To say that the solar industry has been going through major changes the last few years would be an understatement. It has experienced phenomenal growth, as well as bankruptcies, partnerships, mergers and acquisitions. High-profile bankruptcies like SunEdison and Sungevity have some people nervous about the industry’s future.
These just appear to be growing pains. The overall solar industry grew 97 percent in 2016 over the previous year, employing over 260,000 people nationally. Prices for installed solar dropped by 29 percent in the last year. Solar is the top source of new generating capacity in the country, over natural gas by a significant margin in 2016.
Sonoma County has been an active participant in the industry’s changes and growth trends.
Solmetric, a locally owned and operated company that produced equipment that supports both residential solar installation and optimization of utility-scale solar arrays, was purchased in 2014 by Vivint Solar, the second-largest residential solar installer in the U.S. As the market continues to change, Solmetric has become an important part of Vivint Solar’s research and development capacity.
Willard MacDonald, former president and CEO of Solmetric and now the vice president of Vivint’s Solar Labs, gave me a tour of their Sebastopol facility, where they test products and do design and production. They evaluate name-brand equipment, including modules, inverters and battery-storage components, to determine their relative effectiveness and compatibility with Vivint Solar installations.
Solmetric started in 2005 when MacDonald and his partner, Mike Galli, the vice president of software development, invented a prototype of a device that measures shade on a roof by taking pictures of the sky and tracking the sun’s path at different times of the day and year, so that a designer can efficiently place panels on the roof by avoiding areas obscured by shade.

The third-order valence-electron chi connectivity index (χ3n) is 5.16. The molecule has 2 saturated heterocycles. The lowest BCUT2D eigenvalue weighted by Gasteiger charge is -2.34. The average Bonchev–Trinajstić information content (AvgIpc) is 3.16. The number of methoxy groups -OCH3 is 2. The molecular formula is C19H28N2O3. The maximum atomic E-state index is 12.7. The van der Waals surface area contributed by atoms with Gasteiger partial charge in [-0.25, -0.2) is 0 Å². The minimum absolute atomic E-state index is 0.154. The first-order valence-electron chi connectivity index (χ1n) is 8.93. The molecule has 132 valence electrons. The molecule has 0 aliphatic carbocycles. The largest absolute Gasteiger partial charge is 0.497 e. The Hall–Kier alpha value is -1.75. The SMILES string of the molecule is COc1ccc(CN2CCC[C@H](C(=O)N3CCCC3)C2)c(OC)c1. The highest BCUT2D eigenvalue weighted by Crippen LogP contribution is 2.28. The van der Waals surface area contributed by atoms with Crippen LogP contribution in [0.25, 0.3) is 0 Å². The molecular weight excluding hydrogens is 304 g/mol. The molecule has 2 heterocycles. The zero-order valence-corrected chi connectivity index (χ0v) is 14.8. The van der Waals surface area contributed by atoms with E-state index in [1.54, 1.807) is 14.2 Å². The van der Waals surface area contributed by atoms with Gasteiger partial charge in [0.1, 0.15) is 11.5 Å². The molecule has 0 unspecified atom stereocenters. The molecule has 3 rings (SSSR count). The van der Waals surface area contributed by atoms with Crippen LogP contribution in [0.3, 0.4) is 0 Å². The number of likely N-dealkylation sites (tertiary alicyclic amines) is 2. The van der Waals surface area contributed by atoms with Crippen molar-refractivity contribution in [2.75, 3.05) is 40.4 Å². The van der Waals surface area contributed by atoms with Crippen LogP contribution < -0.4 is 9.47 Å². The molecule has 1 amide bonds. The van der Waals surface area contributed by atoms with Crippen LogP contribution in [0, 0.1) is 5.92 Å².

The first SunEye prototype was set on a simple piece of plywood, but it quickly evolved to a more refined handheld device. More recently, the lab has developed a new SunEye — exclusively for use by Vivint Solar — that has a telescoping pole, allowing measurements to be taken without having to get on the roof.
The other big seller that Solmetric developed is called the PV Analyzer, which measures the performance of a string of panels on utility-scale solar installations. Solmetric still produces and sells the SunEye and PV Analyzer under the new ownership.
Through Vivint Solar, customers can purchase solar energy under a power-purchase agreement (PPA), or they can purchase a solar energy system outright or finance the system with monthly payments. Vivint Solar customers typically save 10 percent–30 percent, with PPA rates relative to their current utility electricity rates.
MacDonald said that adding battery storage gives the home backup power and also can save more money. Today the storage proposition has a clear financial benefit in California, where there is a state rebate for storage, and Hawaii, where the cost of energy is higher than other states.
One impetus for Vivint Solar to acquire Solmetric was a problem Vivint experienced when a chief competitor bought a company that made high-quality solar racking that Vivint used. That product was then taken off the market, leaving Vivint scrambling for a suitable replacement. Now the Solar Labs division helps to identify second and third sources for Vivint Solar’s installed equipment.
Solar Labs also gave Vivint an in-house research and development team which focuses on proprietary photovoltaic installation instruments and software. Solar Labs develops technology to make Vivint Solar’s field installation more efficient. One example is their module lift, a simple but ingenious product that helps installers safely transport solar modules onto a roof.
Powering the Bottom Line
Barry Vesser leads the Business for Clean Energy program for the Center for Climate Protection. Powering the Bottom Line is a periodic column of case studies on North Bay companies that are reducing their energy use and carbon footprints.